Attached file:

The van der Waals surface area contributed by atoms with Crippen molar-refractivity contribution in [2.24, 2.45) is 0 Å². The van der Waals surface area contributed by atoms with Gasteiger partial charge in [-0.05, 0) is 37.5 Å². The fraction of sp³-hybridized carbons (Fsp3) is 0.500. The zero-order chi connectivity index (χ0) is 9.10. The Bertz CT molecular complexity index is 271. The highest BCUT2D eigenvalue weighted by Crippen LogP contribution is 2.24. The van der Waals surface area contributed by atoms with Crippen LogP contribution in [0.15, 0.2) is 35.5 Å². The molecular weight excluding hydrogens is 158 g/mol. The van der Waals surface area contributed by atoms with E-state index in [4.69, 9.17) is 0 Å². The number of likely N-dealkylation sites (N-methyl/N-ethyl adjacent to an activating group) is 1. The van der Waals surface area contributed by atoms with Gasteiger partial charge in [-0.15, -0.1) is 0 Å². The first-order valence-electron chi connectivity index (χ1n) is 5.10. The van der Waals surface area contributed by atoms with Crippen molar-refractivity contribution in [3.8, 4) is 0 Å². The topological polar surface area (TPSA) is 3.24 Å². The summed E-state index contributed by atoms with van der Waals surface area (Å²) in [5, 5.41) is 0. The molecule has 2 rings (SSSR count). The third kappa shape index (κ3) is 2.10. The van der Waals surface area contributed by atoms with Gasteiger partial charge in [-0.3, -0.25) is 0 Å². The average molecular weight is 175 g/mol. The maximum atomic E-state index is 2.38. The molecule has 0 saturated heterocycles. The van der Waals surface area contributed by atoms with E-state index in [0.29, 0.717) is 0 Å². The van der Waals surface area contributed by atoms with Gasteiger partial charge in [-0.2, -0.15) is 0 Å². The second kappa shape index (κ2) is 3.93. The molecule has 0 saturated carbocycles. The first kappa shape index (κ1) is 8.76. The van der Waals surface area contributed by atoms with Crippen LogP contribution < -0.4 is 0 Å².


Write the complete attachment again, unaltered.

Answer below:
The van der Waals surface area contributed by atoms with Crippen molar-refractivity contribution in [2.24, 2.45) is 0 Å². The van der Waals surface area contributed by atoms with Gasteiger partial charge in [-0.05, 0) is 37.5 Å². The fraction of sp³-hybridized carbons (Fsp3) is 0.500. The zero-order chi connectivity index (χ0) is 9.10. The Bertz CT molecular complexity index is 271. The highest BCUT2D eigenvalue weighted by Crippen LogP contribution is 2.24. The van der Waals surface area contributed by atoms with Crippen LogP contribution in [0.15, 0.2) is 35.5 Å². The molecular weight excluding hydrogens is 158 g/mol. The van der Waals surface area contributed by atoms with E-state index in [4.69, 9.17) is 0 Å². The number of likely N-dealkylation sites (N-methyl/N-ethyl adjacent to an activating group) is 1. The van der Waals surface area contributed by atoms with Gasteiger partial charge in [-0.15, -0.1) is 0 Å². The first-order valence-electron chi connectivity index (χ1n) is 5.10. The van der Waals surface area contributed by atoms with Crippen molar-refractivity contribution in [3.8, 4) is 0 Å². The topological polar surface area (TPSA) is 3.24 Å². The summed E-state index contributed by atoms with van der Waals surface area (Å²) in [5, 5.41) is 0. The molecule has 2 rings (SSSR count). The third kappa shape index (κ3) is 2.10. The van der Waals surface area contributed by atoms with Gasteiger partial charge in [-0.3, -0.25) is 0 Å². The average molecular weight is 175 g/mol. The maximum atomic E-state index is 2.38. The molecule has 0 saturated heterocycles. The van der Waals surface area contributed by atoms with E-state index in [0.29, 0.717) is 0 Å². The van der Waals surface area contributed by atoms with Gasteiger partial charge in [-0.2, -0.15) is 0 Å². The second kappa shape index (κ2) is 3.93. The molecule has 0 saturated carbocycles. The first kappa shape index (κ1) is 8.76. The van der Waals surface area contributed by atoms with Crippen LogP contribution < -0.4 is 0 Å².